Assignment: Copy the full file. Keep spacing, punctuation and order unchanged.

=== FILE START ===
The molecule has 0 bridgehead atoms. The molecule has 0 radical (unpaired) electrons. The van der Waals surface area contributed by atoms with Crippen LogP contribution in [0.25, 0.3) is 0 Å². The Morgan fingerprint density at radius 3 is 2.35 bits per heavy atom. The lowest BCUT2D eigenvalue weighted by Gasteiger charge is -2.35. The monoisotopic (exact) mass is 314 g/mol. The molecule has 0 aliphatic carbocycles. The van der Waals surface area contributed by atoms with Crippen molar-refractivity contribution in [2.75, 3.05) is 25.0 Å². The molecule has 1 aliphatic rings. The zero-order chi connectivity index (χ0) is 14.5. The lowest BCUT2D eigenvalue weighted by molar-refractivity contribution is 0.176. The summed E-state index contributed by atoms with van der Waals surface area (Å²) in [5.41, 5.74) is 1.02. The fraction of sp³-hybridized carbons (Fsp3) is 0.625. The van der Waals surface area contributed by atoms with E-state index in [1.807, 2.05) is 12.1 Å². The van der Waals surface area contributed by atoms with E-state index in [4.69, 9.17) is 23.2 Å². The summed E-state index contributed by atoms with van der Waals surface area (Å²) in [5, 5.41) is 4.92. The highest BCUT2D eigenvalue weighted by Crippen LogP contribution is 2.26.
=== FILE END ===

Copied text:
The molecule has 0 bridgehead atoms. The molecule has 0 radical (unpaired) electrons. The van der Waals surface area contributed by atoms with Crippen LogP contribution in [0.25, 0.3) is 0 Å². The Morgan fingerprint density at radius 3 is 2.35 bits per heavy atom. The lowest BCUT2D eigenvalue weighted by Gasteiger charge is -2.35. The monoisotopic (exact) mass is 314 g/mol. The molecule has 0 aliphatic carbocycles. The van der Waals surface area contributed by atoms with Crippen molar-refractivity contribution in [2.75, 3.05) is 25.0 Å². The molecule has 1 aliphatic rings. The zero-order chi connectivity index (χ0) is 14.5. The lowest BCUT2D eigenvalue weighted by molar-refractivity contribution is 0.176. The summed E-state index contributed by atoms with van der Waals surface area (Å²) in [5.41, 5.74) is 1.02. The fraction of sp³-hybridized carbons (Fsp3) is 0.625. The van der Waals surface area contributed by atoms with E-state index in [1.807, 2.05) is 12.1 Å². The van der Waals surface area contributed by atoms with E-state index in [4.69, 9.17) is 23.2 Å². The summed E-state index contributed by atoms with van der Waals surface area (Å²) in [5, 5.41) is 4.92. The highest BCUT2D eigenvalue weighted by Crippen LogP contribution is 2.26.